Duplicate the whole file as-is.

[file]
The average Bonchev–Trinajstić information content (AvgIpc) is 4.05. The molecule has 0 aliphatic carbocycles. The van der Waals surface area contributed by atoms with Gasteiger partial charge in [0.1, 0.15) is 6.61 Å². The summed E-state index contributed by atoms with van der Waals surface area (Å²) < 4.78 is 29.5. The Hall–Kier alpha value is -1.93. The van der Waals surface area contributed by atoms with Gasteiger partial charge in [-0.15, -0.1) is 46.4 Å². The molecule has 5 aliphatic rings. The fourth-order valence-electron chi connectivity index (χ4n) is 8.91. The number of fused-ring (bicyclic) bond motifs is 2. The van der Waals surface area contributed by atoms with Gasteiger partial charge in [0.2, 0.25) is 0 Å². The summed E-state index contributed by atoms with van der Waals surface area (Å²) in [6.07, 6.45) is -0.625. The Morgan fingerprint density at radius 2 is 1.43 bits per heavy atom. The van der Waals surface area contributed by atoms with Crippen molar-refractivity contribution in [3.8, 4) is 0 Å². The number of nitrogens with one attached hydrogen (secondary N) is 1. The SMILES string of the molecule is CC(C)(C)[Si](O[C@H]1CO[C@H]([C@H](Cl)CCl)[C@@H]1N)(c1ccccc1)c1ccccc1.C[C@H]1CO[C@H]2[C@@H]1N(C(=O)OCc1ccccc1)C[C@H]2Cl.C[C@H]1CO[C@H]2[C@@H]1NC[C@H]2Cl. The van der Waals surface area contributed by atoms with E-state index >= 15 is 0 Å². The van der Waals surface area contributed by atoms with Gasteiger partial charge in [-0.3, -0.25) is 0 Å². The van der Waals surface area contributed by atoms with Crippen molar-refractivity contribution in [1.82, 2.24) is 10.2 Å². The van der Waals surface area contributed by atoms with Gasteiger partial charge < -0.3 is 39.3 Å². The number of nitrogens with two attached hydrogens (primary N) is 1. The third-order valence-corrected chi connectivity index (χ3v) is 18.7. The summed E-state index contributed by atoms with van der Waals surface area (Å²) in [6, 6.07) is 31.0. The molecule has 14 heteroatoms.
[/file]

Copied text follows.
The average Bonchev–Trinajstić information content (AvgIpc) is 4.05. The molecule has 0 aliphatic carbocycles. The van der Waals surface area contributed by atoms with Gasteiger partial charge in [0.1, 0.15) is 6.61 Å². The summed E-state index contributed by atoms with van der Waals surface area (Å²) < 4.78 is 29.5. The Hall–Kier alpha value is -1.93. The van der Waals surface area contributed by atoms with Gasteiger partial charge in [-0.15, -0.1) is 46.4 Å². The molecule has 5 aliphatic rings. The fourth-order valence-electron chi connectivity index (χ4n) is 8.91. The number of fused-ring (bicyclic) bond motifs is 2. The van der Waals surface area contributed by atoms with Gasteiger partial charge in [0.2, 0.25) is 0 Å². The summed E-state index contributed by atoms with van der Waals surface area (Å²) in [6.07, 6.45) is -0.625. The Morgan fingerprint density at radius 2 is 1.43 bits per heavy atom. The van der Waals surface area contributed by atoms with Crippen molar-refractivity contribution in [3.8, 4) is 0 Å². The number of nitrogens with one attached hydrogen (secondary N) is 1. The SMILES string of the molecule is CC(C)(C)[Si](O[C@H]1CO[C@H]([C@H](Cl)CCl)[C@@H]1N)(c1ccccc1)c1ccccc1.C[C@H]1CO[C@H]2[C@@H]1N(C(=O)OCc1ccccc1)C[C@H]2Cl.C[C@H]1CO[C@H]2[C@@H]1NC[C@H]2Cl. The van der Waals surface area contributed by atoms with E-state index >= 15 is 0 Å². The van der Waals surface area contributed by atoms with Gasteiger partial charge in [-0.3, -0.25) is 0 Å². The van der Waals surface area contributed by atoms with Crippen molar-refractivity contribution in [1.82, 2.24) is 10.2 Å². The van der Waals surface area contributed by atoms with Gasteiger partial charge < -0.3 is 39.3 Å². The number of nitrogens with two attached hydrogens (primary N) is 1. The third-order valence-corrected chi connectivity index (χ3v) is 18.7. The summed E-state index contributed by atoms with van der Waals surface area (Å²) in [6, 6.07) is 31.0. The molecule has 14 heteroatoms.